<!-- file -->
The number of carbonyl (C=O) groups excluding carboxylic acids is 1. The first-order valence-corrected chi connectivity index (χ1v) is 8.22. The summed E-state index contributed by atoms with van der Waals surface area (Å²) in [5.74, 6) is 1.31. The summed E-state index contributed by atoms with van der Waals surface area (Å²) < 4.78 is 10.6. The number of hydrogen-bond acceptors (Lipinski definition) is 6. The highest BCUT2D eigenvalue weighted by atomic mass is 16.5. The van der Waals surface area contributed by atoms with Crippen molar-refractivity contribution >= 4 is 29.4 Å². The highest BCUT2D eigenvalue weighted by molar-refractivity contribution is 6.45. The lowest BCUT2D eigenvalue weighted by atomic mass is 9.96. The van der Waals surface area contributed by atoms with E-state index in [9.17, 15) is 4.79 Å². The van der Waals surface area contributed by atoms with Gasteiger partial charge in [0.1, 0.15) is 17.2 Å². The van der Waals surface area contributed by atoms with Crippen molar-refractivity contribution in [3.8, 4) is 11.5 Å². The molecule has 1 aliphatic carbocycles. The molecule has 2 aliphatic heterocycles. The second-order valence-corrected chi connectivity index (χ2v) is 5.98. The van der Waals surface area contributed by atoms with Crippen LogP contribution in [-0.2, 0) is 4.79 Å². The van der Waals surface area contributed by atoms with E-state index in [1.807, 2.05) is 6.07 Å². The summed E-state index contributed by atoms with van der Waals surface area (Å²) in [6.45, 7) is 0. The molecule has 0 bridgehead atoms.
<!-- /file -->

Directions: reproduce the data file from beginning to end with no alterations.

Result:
The number of carbonyl (C=O) groups excluding carboxylic acids is 1. The first-order valence-corrected chi connectivity index (χ1v) is 8.22. The summed E-state index contributed by atoms with van der Waals surface area (Å²) in [5.74, 6) is 1.31. The summed E-state index contributed by atoms with van der Waals surface area (Å²) < 4.78 is 10.6. The number of hydrogen-bond acceptors (Lipinski definition) is 6. The highest BCUT2D eigenvalue weighted by atomic mass is 16.5. The van der Waals surface area contributed by atoms with Crippen molar-refractivity contribution >= 4 is 29.4 Å². The highest BCUT2D eigenvalue weighted by molar-refractivity contribution is 6.45. The lowest BCUT2D eigenvalue weighted by atomic mass is 9.96. The van der Waals surface area contributed by atoms with E-state index in [9.17, 15) is 4.79 Å². The van der Waals surface area contributed by atoms with Gasteiger partial charge in [0.1, 0.15) is 17.2 Å². The van der Waals surface area contributed by atoms with Crippen molar-refractivity contribution in [3.8, 4) is 11.5 Å². The molecule has 1 aliphatic carbocycles. The molecule has 2 aliphatic heterocycles. The second-order valence-corrected chi connectivity index (χ2v) is 5.98. The van der Waals surface area contributed by atoms with Crippen LogP contribution in [-0.2, 0) is 4.79 Å². The van der Waals surface area contributed by atoms with E-state index in [1.807, 2.05) is 6.07 Å². The summed E-state index contributed by atoms with van der Waals surface area (Å²) in [6.45, 7) is 0. The molecule has 0 bridgehead atoms.